Decks like HAT (Hands, Artifacts, Traptrix) and Geargia were the biggest disruptive control decks of the format and there players were a little more split on whether Upstart Goblin was correct. Those decks won by using traps to disrupt an opposing combo deck's early plays like Kuribandit and Lumina Lightsworn Summoner, keeping them on dead cards and then pressing in with damage early to eliminate the possibility of a huge Soul Charge.

Those decks ran Soul Charge themselves, so as long as they could weaken the strength of the opposing deck they could level the playing field. And that's if they didn't just outright kill them before the combo deck got going. You can see why Upstart Goblin's counter-productive to the strategy – giving your opponent Life Points isn't attractive when you're trying to take them out as quickly as possible, circumventing a late game.

In the case of Geargia I think Upstart Goblin was 100% correct. For being an aggressive early game deck, it was still pretty slow since Geargiarmor was a flip effect. You really wanted to see it, or a way to at least make Gear Gigant X, in your opening hand. And three Geargiarmor, three Geargiarsenal, three Geargiagear plus combos like two Geargiaccelerator just weren't enough in a 40-card deck. You boosted your chances by just a couple percentage points, but that could mean the difference between opening up really well versus bricking in a significant portion of your games across a complete tournament, which is a huge deal.

 Soul Charge
Soul Charge121504
Set Dragons of Legend: Unleashed
Number DRL3-EN051
Type Spell Card
Attribute SPELL 
Rarity Ultra Rare
Card Text

Target any number of monsters in your Graveyard; Special Summon them, and if you do, you lose 1000 LP for each monster Special Summoned by this effect. You cannot conduct your Battle Phase the turn you activate this card. You can only activate 1 "Soul Charge" per turn.

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I think Upstart Goblin in HAT variants that didn't run Artifact Beagalltach and Artifact Ignition . Korey McDuffie won the North American WCQ that year with such a deck. In the decks that did run those cards, I think Upstart was a bad choice. Playing those cards gave your deck both more aggressive power and more defense – double Ignition; Ignition plus Artifact Moralltach – so you weren't relying on opening up with Traptrix Myermeleo or Artifact Sanctum quite as much.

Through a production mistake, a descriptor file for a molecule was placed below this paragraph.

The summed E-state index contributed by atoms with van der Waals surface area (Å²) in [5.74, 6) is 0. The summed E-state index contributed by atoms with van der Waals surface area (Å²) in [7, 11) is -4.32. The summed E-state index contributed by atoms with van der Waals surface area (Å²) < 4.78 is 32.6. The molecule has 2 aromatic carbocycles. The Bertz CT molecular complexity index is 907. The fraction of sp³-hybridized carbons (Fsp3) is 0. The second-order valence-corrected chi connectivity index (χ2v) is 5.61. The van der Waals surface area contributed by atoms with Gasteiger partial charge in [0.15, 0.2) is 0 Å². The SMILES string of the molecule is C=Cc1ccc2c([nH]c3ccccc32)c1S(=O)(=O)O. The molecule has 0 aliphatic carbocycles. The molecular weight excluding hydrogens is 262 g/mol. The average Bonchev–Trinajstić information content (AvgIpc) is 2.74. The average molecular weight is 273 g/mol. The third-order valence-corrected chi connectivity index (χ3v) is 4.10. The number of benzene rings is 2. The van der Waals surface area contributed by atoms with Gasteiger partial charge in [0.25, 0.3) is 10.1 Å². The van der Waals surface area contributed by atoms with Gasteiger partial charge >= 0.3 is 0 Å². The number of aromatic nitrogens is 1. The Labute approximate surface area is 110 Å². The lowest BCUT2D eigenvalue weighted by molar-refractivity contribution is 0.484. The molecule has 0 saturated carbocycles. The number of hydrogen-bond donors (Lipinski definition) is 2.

The bigger deal is that Beagalltach gave you easy access to Rank 5's, which meant if you were able to combo out with your artifacts and deal some damage in the early game, as soon as your opponent plays Soul Charge to try and take control of the game you could just flop your own to bring back two Artifacts and make Number 61: Volcasaurus to burn them out of the game.

That format showed us a lot about the importance of deck count versus the drawbacks of Upstart Goblin, but let's go even further back to the time where Upstart theory was fresh, and people saw success opposing it. Long Dao won YCS Lille in 2013 with a 53-card Mermail deck. The theory behind it was that he could get whatever cards he wanted through his 24 search effects while gaining flexibility and unpredictability by including a trap line-up, in a deck that normally didn't have space for one.

Even though Long Dao won a YCS, his decision to run 53 cards in Mermails was poor and probably wrong. In Yu-Gi-Oh! there's a saying, that monsters beat traps. That axiom holds true now, because monster effects are so powerful and net you free card advantage. But even in the past, you could combo through monsters to generate card advantage quite easily. Mermails were the best at that, so if Long Dao ever went second against a Mermail deck that had combo'd off and was looking at trap cards in his hand, he'd probably lose that game. You can see that the main reason he chose to play traps was to improve his Fire Fist matchup.